Taylor Morneault1, Matthew Brisebois1, Samuel Kramer2, James Kamla1, Kelvin Wu1, Jerold Corpuz1, Katherine Fowler1, Keston Lindsay3. 1The University of South Carolina Upstate, Spartanburg, SC. 2International Vitamin Corporation, Greenville, SC. 3University of Colorado Springs, Colorado Springs, CO.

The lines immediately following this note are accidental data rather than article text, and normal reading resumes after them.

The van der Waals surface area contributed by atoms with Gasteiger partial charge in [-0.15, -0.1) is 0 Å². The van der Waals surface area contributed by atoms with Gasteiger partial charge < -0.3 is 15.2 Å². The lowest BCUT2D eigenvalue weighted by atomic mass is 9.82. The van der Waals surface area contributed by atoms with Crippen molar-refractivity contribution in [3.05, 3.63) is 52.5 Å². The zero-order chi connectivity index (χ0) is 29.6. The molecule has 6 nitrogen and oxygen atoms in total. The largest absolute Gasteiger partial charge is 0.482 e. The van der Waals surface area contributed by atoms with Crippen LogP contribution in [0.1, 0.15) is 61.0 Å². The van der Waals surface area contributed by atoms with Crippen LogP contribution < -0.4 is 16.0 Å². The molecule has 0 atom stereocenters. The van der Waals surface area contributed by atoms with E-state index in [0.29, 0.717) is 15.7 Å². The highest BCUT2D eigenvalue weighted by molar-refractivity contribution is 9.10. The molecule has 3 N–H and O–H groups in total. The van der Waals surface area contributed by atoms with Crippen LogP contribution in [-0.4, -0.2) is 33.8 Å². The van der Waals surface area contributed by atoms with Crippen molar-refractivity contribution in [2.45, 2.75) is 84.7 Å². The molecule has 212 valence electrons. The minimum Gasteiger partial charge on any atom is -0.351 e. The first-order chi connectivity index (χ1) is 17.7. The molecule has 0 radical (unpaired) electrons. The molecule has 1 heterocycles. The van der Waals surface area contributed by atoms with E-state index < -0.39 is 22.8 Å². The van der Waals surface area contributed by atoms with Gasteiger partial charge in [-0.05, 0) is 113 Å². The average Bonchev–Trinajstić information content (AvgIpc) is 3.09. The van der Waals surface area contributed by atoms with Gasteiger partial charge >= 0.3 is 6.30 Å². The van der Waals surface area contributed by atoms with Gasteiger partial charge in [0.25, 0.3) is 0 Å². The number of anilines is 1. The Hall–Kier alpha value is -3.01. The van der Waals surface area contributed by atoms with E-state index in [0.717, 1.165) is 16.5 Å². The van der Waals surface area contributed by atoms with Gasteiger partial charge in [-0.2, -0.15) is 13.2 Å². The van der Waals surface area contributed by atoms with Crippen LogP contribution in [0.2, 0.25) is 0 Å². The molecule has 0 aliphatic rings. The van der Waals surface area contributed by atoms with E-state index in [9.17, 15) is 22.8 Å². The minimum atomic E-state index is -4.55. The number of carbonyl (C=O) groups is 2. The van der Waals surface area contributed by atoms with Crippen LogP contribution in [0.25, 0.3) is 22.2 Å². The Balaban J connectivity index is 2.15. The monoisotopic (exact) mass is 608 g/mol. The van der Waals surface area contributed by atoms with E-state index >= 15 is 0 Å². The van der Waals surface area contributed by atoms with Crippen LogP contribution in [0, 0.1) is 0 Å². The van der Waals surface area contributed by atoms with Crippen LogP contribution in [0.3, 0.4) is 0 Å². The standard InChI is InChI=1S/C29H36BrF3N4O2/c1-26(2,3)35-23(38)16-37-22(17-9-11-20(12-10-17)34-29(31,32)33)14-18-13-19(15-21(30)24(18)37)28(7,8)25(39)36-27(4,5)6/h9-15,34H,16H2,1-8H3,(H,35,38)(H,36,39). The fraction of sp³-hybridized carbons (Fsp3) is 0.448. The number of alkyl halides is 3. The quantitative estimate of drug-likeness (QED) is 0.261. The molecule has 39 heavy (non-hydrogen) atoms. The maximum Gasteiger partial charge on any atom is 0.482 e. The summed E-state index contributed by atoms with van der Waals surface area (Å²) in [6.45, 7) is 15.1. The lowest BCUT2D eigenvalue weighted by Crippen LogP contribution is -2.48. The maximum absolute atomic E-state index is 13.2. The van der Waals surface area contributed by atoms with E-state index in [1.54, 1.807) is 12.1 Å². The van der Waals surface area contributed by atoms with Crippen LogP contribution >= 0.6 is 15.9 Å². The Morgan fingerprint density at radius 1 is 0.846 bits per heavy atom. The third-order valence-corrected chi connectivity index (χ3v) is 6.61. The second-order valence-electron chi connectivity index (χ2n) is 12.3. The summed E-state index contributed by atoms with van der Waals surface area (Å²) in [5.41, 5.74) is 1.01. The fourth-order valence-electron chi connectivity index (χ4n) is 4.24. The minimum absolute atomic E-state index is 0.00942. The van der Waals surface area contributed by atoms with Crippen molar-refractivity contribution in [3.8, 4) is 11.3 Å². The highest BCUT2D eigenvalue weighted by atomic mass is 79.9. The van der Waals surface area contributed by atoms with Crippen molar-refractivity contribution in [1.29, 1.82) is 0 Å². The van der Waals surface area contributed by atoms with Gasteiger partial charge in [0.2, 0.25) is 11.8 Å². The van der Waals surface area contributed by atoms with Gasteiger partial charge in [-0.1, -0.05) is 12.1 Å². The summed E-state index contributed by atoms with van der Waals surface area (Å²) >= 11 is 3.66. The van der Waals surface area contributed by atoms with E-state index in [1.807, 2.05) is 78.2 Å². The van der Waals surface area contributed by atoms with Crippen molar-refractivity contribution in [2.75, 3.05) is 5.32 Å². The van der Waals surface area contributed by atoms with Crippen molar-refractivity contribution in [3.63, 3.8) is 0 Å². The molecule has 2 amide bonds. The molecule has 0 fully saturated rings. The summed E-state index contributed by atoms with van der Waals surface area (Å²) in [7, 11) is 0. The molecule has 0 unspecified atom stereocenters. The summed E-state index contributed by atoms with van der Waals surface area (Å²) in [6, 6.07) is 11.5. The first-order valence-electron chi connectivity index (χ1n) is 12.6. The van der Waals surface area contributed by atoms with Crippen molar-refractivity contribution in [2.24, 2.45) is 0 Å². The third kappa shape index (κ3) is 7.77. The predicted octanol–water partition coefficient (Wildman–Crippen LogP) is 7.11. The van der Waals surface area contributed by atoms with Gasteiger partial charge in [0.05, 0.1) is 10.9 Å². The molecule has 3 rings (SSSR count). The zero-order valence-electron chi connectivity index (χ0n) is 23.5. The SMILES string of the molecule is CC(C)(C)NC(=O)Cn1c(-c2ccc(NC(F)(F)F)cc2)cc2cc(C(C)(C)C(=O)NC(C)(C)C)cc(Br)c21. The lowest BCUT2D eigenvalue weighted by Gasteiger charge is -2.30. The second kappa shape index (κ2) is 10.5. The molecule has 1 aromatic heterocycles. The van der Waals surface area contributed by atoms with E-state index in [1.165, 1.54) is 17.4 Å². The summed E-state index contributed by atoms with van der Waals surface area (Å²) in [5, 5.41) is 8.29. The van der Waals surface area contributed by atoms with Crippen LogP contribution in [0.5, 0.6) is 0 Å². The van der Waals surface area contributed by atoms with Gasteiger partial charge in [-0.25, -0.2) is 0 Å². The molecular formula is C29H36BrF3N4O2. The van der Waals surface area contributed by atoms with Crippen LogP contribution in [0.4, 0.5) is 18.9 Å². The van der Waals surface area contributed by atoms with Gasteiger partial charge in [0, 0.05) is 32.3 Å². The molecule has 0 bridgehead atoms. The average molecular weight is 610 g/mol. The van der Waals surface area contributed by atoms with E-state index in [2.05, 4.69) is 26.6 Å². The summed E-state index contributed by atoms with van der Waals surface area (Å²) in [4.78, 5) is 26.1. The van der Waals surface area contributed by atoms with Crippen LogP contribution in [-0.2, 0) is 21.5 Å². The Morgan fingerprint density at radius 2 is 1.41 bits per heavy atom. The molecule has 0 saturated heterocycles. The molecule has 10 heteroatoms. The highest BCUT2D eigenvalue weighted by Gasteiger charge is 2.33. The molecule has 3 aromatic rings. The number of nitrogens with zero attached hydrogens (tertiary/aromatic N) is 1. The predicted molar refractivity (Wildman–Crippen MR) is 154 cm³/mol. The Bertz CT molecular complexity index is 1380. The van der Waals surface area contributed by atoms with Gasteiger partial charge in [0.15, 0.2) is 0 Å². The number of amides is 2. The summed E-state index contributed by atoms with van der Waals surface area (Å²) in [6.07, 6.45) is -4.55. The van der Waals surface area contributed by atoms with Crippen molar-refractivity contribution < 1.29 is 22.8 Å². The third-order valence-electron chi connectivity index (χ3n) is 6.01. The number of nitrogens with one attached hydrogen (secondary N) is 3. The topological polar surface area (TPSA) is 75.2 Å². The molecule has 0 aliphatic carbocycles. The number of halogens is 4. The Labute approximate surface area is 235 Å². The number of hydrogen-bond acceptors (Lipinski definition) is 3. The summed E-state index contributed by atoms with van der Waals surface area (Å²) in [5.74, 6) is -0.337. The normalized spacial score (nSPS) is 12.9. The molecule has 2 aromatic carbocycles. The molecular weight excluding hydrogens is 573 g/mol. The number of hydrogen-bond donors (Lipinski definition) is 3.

BACKGROUND: CrossFit® is a popular high-intensity functional training program. CrossFit® participants may follow popular diets to support their health or physical pursuits, but the specific diets followed by CrossFit® participants remains unknown. The purpose of this study was to survey CrossFit® participants on the diets that they practice. METHODS: The survey was adapted from previous research and pilot tested. The final survey was distributed to CrossFit® gyms via local flyers, email correspondence, phone calls, and advertisement in a CrossFit®-related news outlet. The data were collected and are currently undergoing analysis. RESULTS: Of the 3,260 recorded responses, 681 complete responses were cleaned and analyzed (female 56%, age 38.9 ± 10.5 y, body mass index 25.9 ± 4.0 kg/m2). Respondents had been performing CrossFit® 4.1 ± 1.1 d/wk for 5.6 ± 3.0 y. Two hundred eight (30.5%) respondents were CrossFit® coaches and 58.3% reported actively participating in fitness competitions. Four hundred thirty-four (63.7%) respondents reported following a specific diet over the past 6 months. The top ten reported diets were Macro Counting (20.4%), Paleo (6.9%), Renaissance Periodization (6.6%), Intermittent Fasting (6.5%), Gluten-Free (3.2%), Ketogenic (2.2%), Vegan (1.6%), The Zone (1.5%), Whole 9 (1.5%), and Mediterranean (1.3%). The top five reasons for following a specific diet were to improve overall health (47.9%), improve CrossFit® performance (30.2%), decrease body fat (29.4%), increase energy levels (25.8%), and improve recovery (19.8%). The top five sources of dietary information were the internet (51.1%), coach/trainer (30.5%), nutritionist/dietitian (27.2%), social media (20.4%), and academic journals/peer-reviewed research (20.1%). CONCLUSION: A large proportion of CrossFit® participants may follow specific diets with the intention of improving health and performance. Particularly, Macro Counting may be popular among CrossFit® participants. These findings may support future research on the effects of dietary practices on CrossFit® performance and help form empirically driven recommendations to support the health and athletic performance of CrossFit® participants.

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